July 17: Hexi Corridor – I am up for the 7:30 a.m. bus. It is packed and almost everyone is smoking. Forty-five minutes late we finally leave. A few miles later we stop for engine repair. We begin again and a short distance later stop for gas where most get off to go to the bathroom. We have more engine repair a few miles later. We drive for one-and-one-half hours until two tires blow within seconds of each other. This time everyone piles out to watch and relieve themselves, while the driver lets the engine run as he replaces both tires. Nearly an hour later we are again packed in and on the road, heading over the mountain pass to the Hexi Corridor, a narrow path in Gansu sandwiched between the foothills of the Tibetan Plateau with its glacier-topped mountains bordering Qinghai and the desert reaching glacier-topped mountains bordering Inner Mongolia.We follow China’s historical Silk Road, its rolling grassland containing sheep, yak, cows, and horses giving way to the flat empty desert. By six p.m., we approach Zhangye, one of the oasis towns along the old caravan route. I climb the roof of the bus to retrieve my luggage then negotiate with alternative transportation drivers. By seven p.m. I am on the train to Jiayu Guan (pass), which of course is packed so I make my way to the meal car for dinner. I am in a hotel room by 11:30 p.m., so there is plenty of time for laundry. The maid comes in while I am stark naked to lock the door for me.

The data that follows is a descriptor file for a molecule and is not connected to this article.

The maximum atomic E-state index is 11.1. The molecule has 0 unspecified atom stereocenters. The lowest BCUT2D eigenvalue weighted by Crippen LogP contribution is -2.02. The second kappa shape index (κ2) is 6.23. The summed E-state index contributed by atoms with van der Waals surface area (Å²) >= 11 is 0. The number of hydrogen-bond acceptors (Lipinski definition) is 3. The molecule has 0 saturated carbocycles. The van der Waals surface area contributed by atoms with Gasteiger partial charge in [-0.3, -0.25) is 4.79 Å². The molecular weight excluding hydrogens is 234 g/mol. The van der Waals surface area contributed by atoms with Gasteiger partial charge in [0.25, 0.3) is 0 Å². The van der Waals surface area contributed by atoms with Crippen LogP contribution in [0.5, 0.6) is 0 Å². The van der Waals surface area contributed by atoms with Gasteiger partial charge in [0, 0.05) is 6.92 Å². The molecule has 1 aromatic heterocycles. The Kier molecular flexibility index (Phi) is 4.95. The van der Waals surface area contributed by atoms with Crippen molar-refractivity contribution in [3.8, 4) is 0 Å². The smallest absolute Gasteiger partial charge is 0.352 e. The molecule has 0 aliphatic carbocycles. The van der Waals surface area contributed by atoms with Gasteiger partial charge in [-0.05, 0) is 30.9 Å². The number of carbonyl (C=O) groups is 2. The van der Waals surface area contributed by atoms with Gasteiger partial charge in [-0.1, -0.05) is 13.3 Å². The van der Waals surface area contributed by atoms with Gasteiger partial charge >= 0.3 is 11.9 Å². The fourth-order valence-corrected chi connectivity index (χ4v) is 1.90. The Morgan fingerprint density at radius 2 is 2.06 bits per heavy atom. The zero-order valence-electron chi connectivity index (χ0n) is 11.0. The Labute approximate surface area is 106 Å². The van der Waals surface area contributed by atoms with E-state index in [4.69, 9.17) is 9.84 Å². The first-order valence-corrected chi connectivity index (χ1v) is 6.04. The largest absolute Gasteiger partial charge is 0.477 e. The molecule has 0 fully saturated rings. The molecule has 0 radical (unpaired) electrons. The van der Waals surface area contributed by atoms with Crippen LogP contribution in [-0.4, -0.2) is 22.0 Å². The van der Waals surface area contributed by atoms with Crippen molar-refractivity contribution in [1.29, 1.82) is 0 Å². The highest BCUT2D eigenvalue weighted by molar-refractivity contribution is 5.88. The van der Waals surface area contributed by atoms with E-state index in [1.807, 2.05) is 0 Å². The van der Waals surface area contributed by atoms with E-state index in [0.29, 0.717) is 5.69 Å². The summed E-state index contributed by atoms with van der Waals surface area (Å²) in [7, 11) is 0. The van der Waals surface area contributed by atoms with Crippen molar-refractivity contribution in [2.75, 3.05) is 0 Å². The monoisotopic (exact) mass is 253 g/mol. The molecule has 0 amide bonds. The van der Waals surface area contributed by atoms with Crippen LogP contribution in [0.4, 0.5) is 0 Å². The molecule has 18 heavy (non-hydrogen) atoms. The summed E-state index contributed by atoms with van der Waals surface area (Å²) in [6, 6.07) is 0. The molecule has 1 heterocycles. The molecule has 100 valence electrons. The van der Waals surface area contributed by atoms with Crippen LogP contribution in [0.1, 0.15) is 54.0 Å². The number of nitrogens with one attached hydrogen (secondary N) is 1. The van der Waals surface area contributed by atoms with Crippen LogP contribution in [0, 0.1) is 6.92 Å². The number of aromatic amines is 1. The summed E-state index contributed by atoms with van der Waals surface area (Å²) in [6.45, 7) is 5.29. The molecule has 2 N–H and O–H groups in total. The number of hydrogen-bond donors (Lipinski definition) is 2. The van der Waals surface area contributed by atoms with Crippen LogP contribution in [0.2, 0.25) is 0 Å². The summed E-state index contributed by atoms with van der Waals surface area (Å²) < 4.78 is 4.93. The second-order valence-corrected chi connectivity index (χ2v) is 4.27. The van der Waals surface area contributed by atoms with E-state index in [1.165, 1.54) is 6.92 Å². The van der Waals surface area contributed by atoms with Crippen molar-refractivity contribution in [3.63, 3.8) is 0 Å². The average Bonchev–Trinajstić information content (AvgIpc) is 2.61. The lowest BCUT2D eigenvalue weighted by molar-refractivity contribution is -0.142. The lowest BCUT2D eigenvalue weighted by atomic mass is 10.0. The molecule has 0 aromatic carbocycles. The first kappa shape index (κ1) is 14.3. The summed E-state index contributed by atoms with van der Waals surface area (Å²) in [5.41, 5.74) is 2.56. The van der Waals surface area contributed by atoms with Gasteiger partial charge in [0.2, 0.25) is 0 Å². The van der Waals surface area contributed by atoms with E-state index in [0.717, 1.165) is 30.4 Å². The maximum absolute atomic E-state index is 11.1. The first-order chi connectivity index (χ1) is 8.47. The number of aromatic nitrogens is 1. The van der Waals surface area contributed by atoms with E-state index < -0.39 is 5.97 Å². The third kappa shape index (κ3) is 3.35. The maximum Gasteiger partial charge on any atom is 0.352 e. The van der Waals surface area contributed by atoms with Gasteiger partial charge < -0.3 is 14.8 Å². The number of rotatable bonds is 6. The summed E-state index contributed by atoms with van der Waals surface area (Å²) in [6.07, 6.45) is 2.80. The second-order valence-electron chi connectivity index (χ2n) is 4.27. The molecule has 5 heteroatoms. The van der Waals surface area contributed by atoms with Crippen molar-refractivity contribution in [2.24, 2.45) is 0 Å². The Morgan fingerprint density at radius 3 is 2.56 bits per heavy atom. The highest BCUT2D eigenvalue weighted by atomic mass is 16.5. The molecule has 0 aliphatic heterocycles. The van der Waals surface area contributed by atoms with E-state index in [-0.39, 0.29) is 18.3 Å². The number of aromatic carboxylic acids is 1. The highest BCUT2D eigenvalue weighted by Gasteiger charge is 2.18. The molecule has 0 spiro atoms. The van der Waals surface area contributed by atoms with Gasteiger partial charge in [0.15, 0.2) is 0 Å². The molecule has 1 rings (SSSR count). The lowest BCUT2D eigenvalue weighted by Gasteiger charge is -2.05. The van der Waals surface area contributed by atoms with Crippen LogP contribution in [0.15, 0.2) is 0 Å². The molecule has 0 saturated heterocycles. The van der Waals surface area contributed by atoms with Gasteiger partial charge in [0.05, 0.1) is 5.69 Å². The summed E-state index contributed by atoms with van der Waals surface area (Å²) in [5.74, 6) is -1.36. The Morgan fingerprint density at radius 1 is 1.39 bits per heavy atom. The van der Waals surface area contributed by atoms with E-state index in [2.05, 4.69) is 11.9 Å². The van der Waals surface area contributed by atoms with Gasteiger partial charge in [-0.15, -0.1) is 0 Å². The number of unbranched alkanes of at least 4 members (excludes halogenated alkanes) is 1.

July 18: Jiayuguan – Next morning, another maid enters with a hot water thermos while I am still in bed. I hire a taxi for the afternoon. First stop is the Overhanging Great Wall, where it connects Jiayuguan Fort to Hei (black) Shan (mountain). Next, we go to the fort which guards the pass between Qilian Shan with glacier-topped Black Mountain. (Along the way, we pick up a Russian who turns out to have studied English at my home institution twenty years ago when I first arrived there.) Dubbed "Strategic Pass Under Heaven" this is where everyone had to pass including China’s exiles. The fort is considered the corridor’s outstanding site. From its walls I watch a forming sand storm. After it clears, I head off to the First Beacon Tower which marks the end of the Great Wall, petering out in the Gobi Desert at the foot of the Qilian Mountains with the Beida River cutting a canyon far below. The final stop is the Underground Art Gallery in ancient tombs depicting daily life painted on bricks over 1,500 years ago. When our four-hour-ride returns seven hours later, the driver asks for the amount we agreed to earlier that day. I give him a slight tip, and he is happy. And I still have some time for the local Internet cafe.